Submitting/Presenting Author

Charity DunlopFollow

Presenter Status

Student

Abstract Type

Research

Primary Mentor

Dr. Susana Chavez-Bueno, MD

Start Date

3-5-2022 11:30 AM

End Date

3-5-2022 1:30 PM

Presentation Type

Poster Presentation

Description

Background: E. coli is a major cause of neonatal sepsis. Vaginal pathogenic E. coli strains ascend into the pregnant uterus infecting the offspring of colonized mothers. Lactoferrin (LF) is an antibacterial and immunomodulatory glycoprotein that has been given to preterm newborns to prevent lateonset sepsis. However, the effects of maternal LF administration to prevent neonatal E. coli invasive infection have not been studied.

Objectives/Goal: Our goal was to test the hypothesis that LF pre-treatment of pregnant mice administered prenatally will significantly reduce the bacterial load in their embryos following infection with E. coli.

Methods/Design: Human LF 100 mcg/mL or placebo were administered vaginally to pregnant mice twice daily on E16 and E17. Two hours after the 4th dose on E17, mice were infected vaginally with 1x10^5 colony forming units (CFU) of the archetypal bacteremia/meningitis-producing E. coli K1+ clinical isolate RS218, which was modified by transposon mutagenesis to constitutively express chloramphenicol (Cam) resistance (RS218-CamR) as selection marker. On E18, maternal vaginal fluid samples and embryo tissues were collected to determine bacterial loads by culture on Cam plates.

Results: Vaginal RS218-CamR loads were significantly lower in LF-pretreated mice compared to placebo, 4.9x10^6 CFU/mL vs. 1.7x10^7 CFU/mL, respectively (P< 0.02). Bacterial loads in the blood, liver and spleen, and brains of embryos of LF-pretreated dams were significantly lower compared to those of placebo-treated dams (Table). Bacteria invaded the brain of 50% (total n=16) of embryos from LF-pretreated dams vs. 100% (n=18) of brains in the placebo-pretreated group (Fisher exact test, P< 0.001).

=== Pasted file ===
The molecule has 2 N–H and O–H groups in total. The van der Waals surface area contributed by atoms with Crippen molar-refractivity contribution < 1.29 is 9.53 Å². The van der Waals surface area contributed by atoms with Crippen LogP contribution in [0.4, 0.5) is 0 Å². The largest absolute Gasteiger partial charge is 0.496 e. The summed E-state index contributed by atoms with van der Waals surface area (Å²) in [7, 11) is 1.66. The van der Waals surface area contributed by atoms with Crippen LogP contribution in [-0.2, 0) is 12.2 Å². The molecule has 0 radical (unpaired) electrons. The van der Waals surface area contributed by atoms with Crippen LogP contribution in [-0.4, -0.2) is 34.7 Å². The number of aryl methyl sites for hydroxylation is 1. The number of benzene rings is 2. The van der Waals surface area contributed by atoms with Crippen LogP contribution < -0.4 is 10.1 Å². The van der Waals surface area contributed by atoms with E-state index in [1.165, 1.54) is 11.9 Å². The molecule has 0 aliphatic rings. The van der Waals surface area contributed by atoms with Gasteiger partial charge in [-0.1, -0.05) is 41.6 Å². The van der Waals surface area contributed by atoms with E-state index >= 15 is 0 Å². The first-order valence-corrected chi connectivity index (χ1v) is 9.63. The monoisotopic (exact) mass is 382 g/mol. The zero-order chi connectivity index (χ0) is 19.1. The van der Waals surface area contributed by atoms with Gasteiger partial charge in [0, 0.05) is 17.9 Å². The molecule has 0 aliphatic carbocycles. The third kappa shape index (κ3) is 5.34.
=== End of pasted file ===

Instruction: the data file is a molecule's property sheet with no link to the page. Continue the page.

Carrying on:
Conclusions: Prenatal maternal vaginal administration of LF in pregnant mice significantly decreased vaginal bacterial loads of E. coli. Burden of infection in the offspring was significantly reduced. Prenatal LF is a potential preventative intervention against neonatal sepsis and needs further investigation.

MeSH Keywords

Lactoferrin; Escherichia coli Infections; Neonatal Sepsis

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May 3rd, 11:30 AM May 3rd, 1:30 PM

Maternal Antepartum Administration of Lactoferrin Ameliorates Neonatal Infection by Bacteremia-Producing Escherichia coli in Mice

Background: E. coli is a major cause of neonatal sepsis. Vaginal pathogenic E. coli strains ascend into the pregnant uterus infecting the offspring of colonized mothers. Lactoferrin (LF) is an antibacterial and immunomodulatory glycoprotein that has been given to preterm newborns to prevent lateonset sepsis. However, the effects of maternal LF administration to prevent neonatal E. coli invasive infection have not been studied.

Objectives/Goal: Our goal was to test the hypothesis that LF pre-treatment of pregnant mice administered prenatally will significantly reduce the bacterial load in their embryos following infection with E. coli.

Methods/Design: Human LF 100 mcg/mL or placebo were administered vaginally to pregnant mice twice daily on E16 and E17. Two hours after the 4th dose on E17, mice were infected vaginally with 1x10^5 colony forming units (CFU) of the archetypal bacteremia/meningitis-producing E. coli K1+ clinical isolate RS218, which was modified by transposon mutagenesis to constitutively express chloramphenicol (Cam) resistance (RS218-CamR) as selection marker. On E18, maternal vaginal fluid samples and embryo tissues were collected to determine bacterial loads by culture on Cam plates.

Results: Vaginal RS218-CamR loads were significantly lower in LF-pretreated mice compared to placebo, 4.9x10^6 CFU/mL vs. 1.7x10^7 CFU/mL, respectively (P< 0.02). Bacterial loads in the blood, liver and spleen, and brains of embryos of LF-pretreated dams were significantly lower compared to those of placebo-treated dams (Table). Bacteria invaded the brain of 50% (total n=16) of embryos from LF-pretreated dams vs. 100% (n=18) of brains in the placebo-pretreated group (Fisher exact test, P< 0.001).

Conclusions: Prenatal maternal vaginal administration of LF in pregnant mice significantly decreased vaginal bacterial loads of E. coli. Burden of infection in the offspring was significantly reduced. Prenatal LF is a potential preventative intervention against neonatal sepsis and needs further investigation.